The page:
On September 17, 1912, S. C. Graham (likely Samuel Camden Graham (1862–1934)) recorded Tract 721, a 96-lot subdivision of Lot 1 of Francisco Higuera’s 1880 subdivision of Rancho Rincón de los Bueyes. It was north of the Palm City Tract. Graham was a successful oilman and political reformer. Graham’s tract map showed only one street, Castle Avenue.
On February 20, 1913, three women – Marie-Louise Canet (1873-1976), Narcisse Garnier (1880-1968), and Serophine Sentous (1882-1956) – recorded Tract 2163, between the Palm City Tract and Tract 721 (to its west) and Ivywild.
In 1917, what came to be known as the California Country Club was coming to the area. (A page on this website tells its story.) The Los Angeles Times reported:
The club’s land would form the western boundary of Castle Heights, and it became one of its greatest attractions for buyers, such as H. C. Seymour and Harry H. Culver, whose homes would border the club’s golf course.
On February 18, 1920, J. W. Calvert recorded the 21-lot Tract 3494 along Club Drive, sitting between the Country Club (to the west) and Graham’s Tract 721 on the northeast and the Southworth & Williams Extension of the Palm City Tract on the southeast. Its southern section covered what had been, in 1887, offered as “Weed’s Palm City Heights.”
Harold Charles Seymour – “Castle Heights” developer
Because of his role in promoting Castle Heights, where he had his real estate office and where his house remains, some space will be dedicated here to the biography of Harold Charles “H. C.” Seymour. Mr. Seymour was born on August 13, 1885, in Winnipeg, Manitoba, Canada. His father, Maurice, became commissioner of public health in Regina, Saskatchewan and was appointed to the League of Nations in that field. In December 1912, H. C. Seymour emigrated to the United States via Seattle, Washington. He married Agnes H. Spencer (1886-1967) on April 21, 1913, in Santa Ana, California. And he worked as a real estate broker for Harry Culver, going out on his own in that business in 1916. Mr. Seymour became a naturalized citizen in January 1918.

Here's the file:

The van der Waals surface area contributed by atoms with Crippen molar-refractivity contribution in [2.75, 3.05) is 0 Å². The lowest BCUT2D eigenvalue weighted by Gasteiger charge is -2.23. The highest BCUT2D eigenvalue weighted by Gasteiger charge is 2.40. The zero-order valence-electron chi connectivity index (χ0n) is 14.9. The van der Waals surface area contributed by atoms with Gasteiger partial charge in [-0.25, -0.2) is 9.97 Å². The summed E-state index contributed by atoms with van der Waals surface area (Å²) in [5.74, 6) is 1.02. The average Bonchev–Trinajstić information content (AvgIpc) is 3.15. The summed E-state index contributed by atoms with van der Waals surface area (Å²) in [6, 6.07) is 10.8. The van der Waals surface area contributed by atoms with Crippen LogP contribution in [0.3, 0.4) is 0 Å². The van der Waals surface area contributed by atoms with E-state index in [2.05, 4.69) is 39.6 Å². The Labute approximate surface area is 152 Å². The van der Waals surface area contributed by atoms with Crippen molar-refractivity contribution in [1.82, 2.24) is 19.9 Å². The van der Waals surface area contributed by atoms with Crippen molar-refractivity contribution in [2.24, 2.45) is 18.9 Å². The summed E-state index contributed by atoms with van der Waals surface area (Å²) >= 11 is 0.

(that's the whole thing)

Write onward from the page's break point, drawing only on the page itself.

On May 4, 1920, the Santa Ana Register newspaper reported on Seymour’s success in a different business:
In 1923, Seymour developed the Vista Del Mar tract at the northeast corner of Overland Avenue and National Boulevard. In the early 1960s, that neighborhood was demolished to make way for the Santa Monica Freeway.
In 1926, Mr. Seymour was promoting Santa Monica’s Ocean View Beach Club (which was to replace the Dragon bath house) as advertised in the Los Angeles Times. He touted the ability of members to network with what Seymour and his fellows considered desirable people:
H. C. Seymour died on April 15, 1931, in Los Angeles, California, at the age of 45. Fellow club promoter Judge Benjamin Franklin Bledsoe (1874-1938) was a neighbor in Castle Heights while Edward R. Hurst (1880-1943) was a Cheviot Hills realtor and resident.
Castle Heights home sales
In 1922, “Marsh Brothers” as the “owners’ agents” offered the first lots for sale as “Castle Heights.” They were situated along Castle Avenue and the hills above it, east of the 107-acre California Country Club.
On May 16, 1923, the Castle Heights area was added to the City of Los Angeles as part of the Ambassador Addition. The lots fronting on the east side of (later) Castle Heights Avenue were included, but not the area east of them. Excluded was the “Arnaz” community, a 93-acre island of unincorporated Los Angeles County land named for an earlier landowner, Don José de Arnaz.
By 1923, H. C. Seymour Co. had opened an office selling “Subdivisions of Character.” On September 3, 1923, the company advertised for an experienced stenographer and bookkeeper for a local real estate office, saying to apply in person at H. C. Seymour Co., “Castle Heights, National boulevard and Castle avenue.”